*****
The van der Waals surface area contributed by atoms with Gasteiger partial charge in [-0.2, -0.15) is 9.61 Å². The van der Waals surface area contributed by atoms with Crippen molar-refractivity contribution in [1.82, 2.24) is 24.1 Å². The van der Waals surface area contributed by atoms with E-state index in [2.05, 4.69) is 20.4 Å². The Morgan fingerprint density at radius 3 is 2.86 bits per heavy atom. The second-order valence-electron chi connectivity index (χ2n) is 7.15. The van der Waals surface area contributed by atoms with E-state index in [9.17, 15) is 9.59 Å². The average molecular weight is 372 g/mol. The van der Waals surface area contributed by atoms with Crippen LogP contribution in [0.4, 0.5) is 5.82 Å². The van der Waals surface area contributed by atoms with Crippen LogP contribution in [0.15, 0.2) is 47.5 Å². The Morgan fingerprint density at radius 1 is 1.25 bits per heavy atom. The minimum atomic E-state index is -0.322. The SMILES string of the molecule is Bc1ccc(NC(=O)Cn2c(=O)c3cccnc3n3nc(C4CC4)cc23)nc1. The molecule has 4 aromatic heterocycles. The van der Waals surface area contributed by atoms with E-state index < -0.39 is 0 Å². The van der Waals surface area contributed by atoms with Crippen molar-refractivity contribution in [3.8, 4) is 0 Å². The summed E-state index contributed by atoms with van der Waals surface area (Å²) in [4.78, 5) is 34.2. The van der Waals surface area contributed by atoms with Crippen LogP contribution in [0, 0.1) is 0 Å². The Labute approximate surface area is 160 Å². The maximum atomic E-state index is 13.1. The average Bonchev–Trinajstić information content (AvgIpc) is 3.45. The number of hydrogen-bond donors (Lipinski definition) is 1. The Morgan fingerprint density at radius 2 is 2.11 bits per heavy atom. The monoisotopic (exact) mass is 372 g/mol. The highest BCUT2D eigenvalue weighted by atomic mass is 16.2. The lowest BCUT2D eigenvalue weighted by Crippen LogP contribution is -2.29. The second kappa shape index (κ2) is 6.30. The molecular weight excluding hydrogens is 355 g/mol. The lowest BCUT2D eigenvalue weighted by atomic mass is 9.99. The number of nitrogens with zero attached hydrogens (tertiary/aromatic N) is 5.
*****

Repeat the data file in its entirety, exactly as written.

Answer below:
The van der Waals surface area contributed by atoms with Gasteiger partial charge in [-0.2, -0.15) is 9.61 Å². The van der Waals surface area contributed by atoms with Crippen molar-refractivity contribution in [1.82, 2.24) is 24.1 Å². The van der Waals surface area contributed by atoms with E-state index in [2.05, 4.69) is 20.4 Å². The Morgan fingerprint density at radius 3 is 2.86 bits per heavy atom. The second-order valence-electron chi connectivity index (χ2n) is 7.15. The van der Waals surface area contributed by atoms with E-state index in [9.17, 15) is 9.59 Å². The average molecular weight is 372 g/mol. The van der Waals surface area contributed by atoms with Crippen LogP contribution in [0.4, 0.5) is 5.82 Å². The van der Waals surface area contributed by atoms with Crippen LogP contribution in [0.15, 0.2) is 47.5 Å². The Morgan fingerprint density at radius 1 is 1.25 bits per heavy atom. The minimum atomic E-state index is -0.322. The SMILES string of the molecule is Bc1ccc(NC(=O)Cn2c(=O)c3cccnc3n3nc(C4CC4)cc23)nc1. The molecule has 4 aromatic heterocycles. The van der Waals surface area contributed by atoms with E-state index < -0.39 is 0 Å². The van der Waals surface area contributed by atoms with Crippen molar-refractivity contribution in [3.8, 4) is 0 Å². The summed E-state index contributed by atoms with van der Waals surface area (Å²) in [4.78, 5) is 34.2. The van der Waals surface area contributed by atoms with Crippen LogP contribution in [0, 0.1) is 0 Å². The Labute approximate surface area is 160 Å². The maximum atomic E-state index is 13.1. The average Bonchev–Trinajstić information content (AvgIpc) is 3.45. The number of hydrogen-bond donors (Lipinski definition) is 1. The Morgan fingerprint density at radius 2 is 2.11 bits per heavy atom. The monoisotopic (exact) mass is 372 g/mol. The highest BCUT2D eigenvalue weighted by atomic mass is 16.2. The lowest BCUT2D eigenvalue weighted by Crippen LogP contribution is -2.29. The second kappa shape index (κ2) is 6.30. The molecular weight excluding hydrogens is 355 g/mol. The lowest BCUT2D eigenvalue weighted by atomic mass is 9.99. The number of nitrogens with zero attached hydrogens (tertiary/aromatic N) is 5.